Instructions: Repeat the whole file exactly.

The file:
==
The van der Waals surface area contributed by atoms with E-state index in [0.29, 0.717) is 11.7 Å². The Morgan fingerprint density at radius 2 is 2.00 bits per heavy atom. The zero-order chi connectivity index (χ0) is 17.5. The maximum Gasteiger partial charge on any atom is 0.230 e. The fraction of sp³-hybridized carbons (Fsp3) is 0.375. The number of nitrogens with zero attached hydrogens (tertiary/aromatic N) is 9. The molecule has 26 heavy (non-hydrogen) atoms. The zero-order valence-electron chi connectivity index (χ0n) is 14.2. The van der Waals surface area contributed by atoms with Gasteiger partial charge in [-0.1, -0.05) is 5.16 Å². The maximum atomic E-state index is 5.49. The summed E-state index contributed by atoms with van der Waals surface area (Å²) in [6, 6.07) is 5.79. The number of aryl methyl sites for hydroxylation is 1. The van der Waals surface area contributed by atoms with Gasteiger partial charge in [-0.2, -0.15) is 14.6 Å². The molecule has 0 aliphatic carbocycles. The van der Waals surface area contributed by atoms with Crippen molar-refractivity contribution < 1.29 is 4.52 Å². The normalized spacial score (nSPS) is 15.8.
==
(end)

The van der Waals surface area contributed by atoms with E-state index in [0.29, 0.717) is 11.7 Å². The Morgan fingerprint density at radius 2 is 2.00 bits per heavy atom. The zero-order chi connectivity index (χ0) is 17.5. The maximum Gasteiger partial charge on any atom is 0.230 e. The fraction of sp³-hybridized carbons (Fsp3) is 0.375. The number of nitrogens with zero attached hydrogens (tertiary/aromatic N) is 9. The molecule has 26 heavy (non-hydrogen) atoms. The zero-order valence-electron chi connectivity index (χ0n) is 14.2. The van der Waals surface area contributed by atoms with Gasteiger partial charge in [-0.1, -0.05) is 5.16 Å². The maximum atomic E-state index is 5.49. The summed E-state index contributed by atoms with van der Waals surface area (Å²) in [6, 6.07) is 5.79. The number of aryl methyl sites for hydroxylation is 1. The van der Waals surface area contributed by atoms with Gasteiger partial charge in [-0.2, -0.15) is 14.6 Å². The molecule has 0 aliphatic carbocycles. The van der Waals surface area contributed by atoms with Crippen molar-refractivity contribution < 1.29 is 4.52 Å². The normalized spacial score (nSPS) is 15.8.